While on the college campus tour circuit, I couldn’t help but notice two types of high school students on the tour. The ones being lead and the ones leading.
The ones being lead usually had their parents asking the questions, while they exuded the vibe of a child being dragged to store for back-to-school shopping.
The students leading rarely deferred to the parents or didn’t even have their parents there at all.
Parents want what is best for their child. Some parents have been dreaming of this moment for their entire life and now this is their child’s chance.
The one suggestion is both a tip and a cautionary warning.
Warning: If You Lead, You’ll Prevent Them Coming Into Their Own
If you are the main driver of your child’s college decision process, you may sabotage their college experience. How? Because if your kid isn’t allowed to choose the college that they believe is the right fit, one of the following scenarios may happen:
- Your child will drop out as it was never the right fit for them
College students we spoke to said don’t pick the top school you get into, but the ones that best fits you.
- Your kid will end up hating the college and want to transfer by their sophomore year
- Your kid will struggle through it, but resent you for making the choice for them
- Your child will agree with your decision and defer to you for a majority of their life decisions going forward, unable to find their own voice.
Watching families on these tours, I couldn’t help but wonder, how many of them had even asked their kid why they wanted to go to college in the first place. These parents are about to invest in the largest expenditure of their child’s life and they haven’t even explored whether their kid understands why they are going. So the question is what type of parent do you want to be during this college decision making process?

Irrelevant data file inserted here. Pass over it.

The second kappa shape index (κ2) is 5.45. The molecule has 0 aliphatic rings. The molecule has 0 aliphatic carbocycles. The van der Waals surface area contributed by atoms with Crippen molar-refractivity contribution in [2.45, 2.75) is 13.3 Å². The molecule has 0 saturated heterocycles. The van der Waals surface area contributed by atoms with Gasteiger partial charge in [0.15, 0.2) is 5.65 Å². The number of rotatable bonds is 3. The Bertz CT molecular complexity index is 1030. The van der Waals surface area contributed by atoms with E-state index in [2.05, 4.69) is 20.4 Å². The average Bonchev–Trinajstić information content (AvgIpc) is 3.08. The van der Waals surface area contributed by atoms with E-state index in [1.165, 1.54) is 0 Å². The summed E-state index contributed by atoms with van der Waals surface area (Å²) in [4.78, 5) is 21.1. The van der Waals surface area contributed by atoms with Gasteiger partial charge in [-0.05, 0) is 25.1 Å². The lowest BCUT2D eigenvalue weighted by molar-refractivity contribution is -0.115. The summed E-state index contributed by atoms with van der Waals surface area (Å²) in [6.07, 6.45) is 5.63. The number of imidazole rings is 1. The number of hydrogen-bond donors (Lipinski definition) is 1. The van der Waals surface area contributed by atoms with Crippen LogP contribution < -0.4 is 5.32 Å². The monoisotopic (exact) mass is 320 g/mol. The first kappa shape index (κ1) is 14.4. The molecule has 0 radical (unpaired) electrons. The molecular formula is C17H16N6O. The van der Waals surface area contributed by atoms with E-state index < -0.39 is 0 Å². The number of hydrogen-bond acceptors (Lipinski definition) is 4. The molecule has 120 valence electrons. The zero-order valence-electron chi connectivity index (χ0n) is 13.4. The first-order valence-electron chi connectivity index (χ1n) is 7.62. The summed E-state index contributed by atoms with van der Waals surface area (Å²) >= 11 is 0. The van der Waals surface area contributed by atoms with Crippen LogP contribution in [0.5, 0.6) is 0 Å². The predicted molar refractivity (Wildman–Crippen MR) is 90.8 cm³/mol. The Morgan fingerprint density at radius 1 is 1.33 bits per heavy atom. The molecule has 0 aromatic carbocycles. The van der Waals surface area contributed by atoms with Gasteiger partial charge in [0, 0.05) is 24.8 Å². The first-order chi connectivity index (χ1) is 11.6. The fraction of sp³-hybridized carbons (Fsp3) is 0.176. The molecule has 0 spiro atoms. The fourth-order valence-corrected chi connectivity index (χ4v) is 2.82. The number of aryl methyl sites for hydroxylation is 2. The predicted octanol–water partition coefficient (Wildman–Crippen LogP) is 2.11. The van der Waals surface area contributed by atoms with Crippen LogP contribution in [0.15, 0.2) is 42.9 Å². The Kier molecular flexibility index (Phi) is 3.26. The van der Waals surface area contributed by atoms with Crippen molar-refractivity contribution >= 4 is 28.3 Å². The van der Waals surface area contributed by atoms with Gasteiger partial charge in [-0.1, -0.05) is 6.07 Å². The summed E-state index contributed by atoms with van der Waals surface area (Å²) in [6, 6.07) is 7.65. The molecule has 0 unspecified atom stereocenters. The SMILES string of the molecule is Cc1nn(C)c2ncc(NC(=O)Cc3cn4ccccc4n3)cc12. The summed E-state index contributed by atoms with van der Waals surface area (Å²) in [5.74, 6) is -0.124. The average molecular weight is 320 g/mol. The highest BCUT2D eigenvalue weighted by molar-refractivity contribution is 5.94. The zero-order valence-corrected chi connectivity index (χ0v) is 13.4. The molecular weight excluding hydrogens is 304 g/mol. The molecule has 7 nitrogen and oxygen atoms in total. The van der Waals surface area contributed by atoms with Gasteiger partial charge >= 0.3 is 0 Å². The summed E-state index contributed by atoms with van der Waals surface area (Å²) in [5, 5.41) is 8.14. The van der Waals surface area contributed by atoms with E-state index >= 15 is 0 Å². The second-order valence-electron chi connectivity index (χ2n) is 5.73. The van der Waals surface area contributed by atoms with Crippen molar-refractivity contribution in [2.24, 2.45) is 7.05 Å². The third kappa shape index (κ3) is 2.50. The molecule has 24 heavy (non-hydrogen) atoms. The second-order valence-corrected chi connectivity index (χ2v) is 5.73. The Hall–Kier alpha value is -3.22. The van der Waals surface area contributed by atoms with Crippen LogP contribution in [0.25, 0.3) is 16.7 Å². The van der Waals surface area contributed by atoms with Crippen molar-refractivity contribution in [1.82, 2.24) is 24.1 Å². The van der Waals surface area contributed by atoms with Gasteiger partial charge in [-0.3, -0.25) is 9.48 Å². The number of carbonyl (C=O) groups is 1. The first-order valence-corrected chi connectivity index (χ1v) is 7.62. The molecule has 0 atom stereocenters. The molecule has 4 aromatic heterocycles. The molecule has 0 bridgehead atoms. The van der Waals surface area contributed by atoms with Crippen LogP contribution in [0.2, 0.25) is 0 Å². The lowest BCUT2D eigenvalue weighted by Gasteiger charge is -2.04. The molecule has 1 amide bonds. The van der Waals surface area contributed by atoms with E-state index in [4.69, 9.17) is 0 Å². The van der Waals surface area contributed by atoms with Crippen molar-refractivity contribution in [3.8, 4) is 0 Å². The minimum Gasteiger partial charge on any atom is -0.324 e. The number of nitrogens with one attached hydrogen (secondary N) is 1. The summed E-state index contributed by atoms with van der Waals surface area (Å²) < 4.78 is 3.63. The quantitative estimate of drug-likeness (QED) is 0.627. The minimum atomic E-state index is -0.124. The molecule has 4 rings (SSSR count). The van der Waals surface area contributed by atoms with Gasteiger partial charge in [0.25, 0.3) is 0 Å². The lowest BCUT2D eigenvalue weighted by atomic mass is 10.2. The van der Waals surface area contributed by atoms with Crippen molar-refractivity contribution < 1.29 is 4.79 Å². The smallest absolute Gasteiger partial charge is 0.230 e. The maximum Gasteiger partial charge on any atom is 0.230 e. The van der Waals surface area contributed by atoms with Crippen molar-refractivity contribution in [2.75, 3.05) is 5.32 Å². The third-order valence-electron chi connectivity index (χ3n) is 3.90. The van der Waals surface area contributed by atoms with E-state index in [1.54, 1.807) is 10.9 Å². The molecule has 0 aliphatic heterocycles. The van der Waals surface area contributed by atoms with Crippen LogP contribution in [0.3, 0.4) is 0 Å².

Tip: Let Go and Let Them Lead
If you think of the most impressive young adults, they are the ones that understand who they are. They have found their voice. The only way to achieve this is when a child feels empowered to lead themselves.
We don’t give high school kids enough credit. We see their immature decision making, their goldfish attention spans, and their hormonal mood swings, and assume that they don’t know what they want. Under that kid veneer is a young adult that wants to step into their power and this college decision provides them that chance.
Do not rob them of this opportunity. Instead follow their lead. Don’t worry. They still need you… for guidance, support, and perhaps someone to drive them to tours.
What’s the reward for letting go?
At their high school graduation, you’ll know that this person is stepping into their own and figuring out who they are, which is the one of the greatest gifts a parent can provide.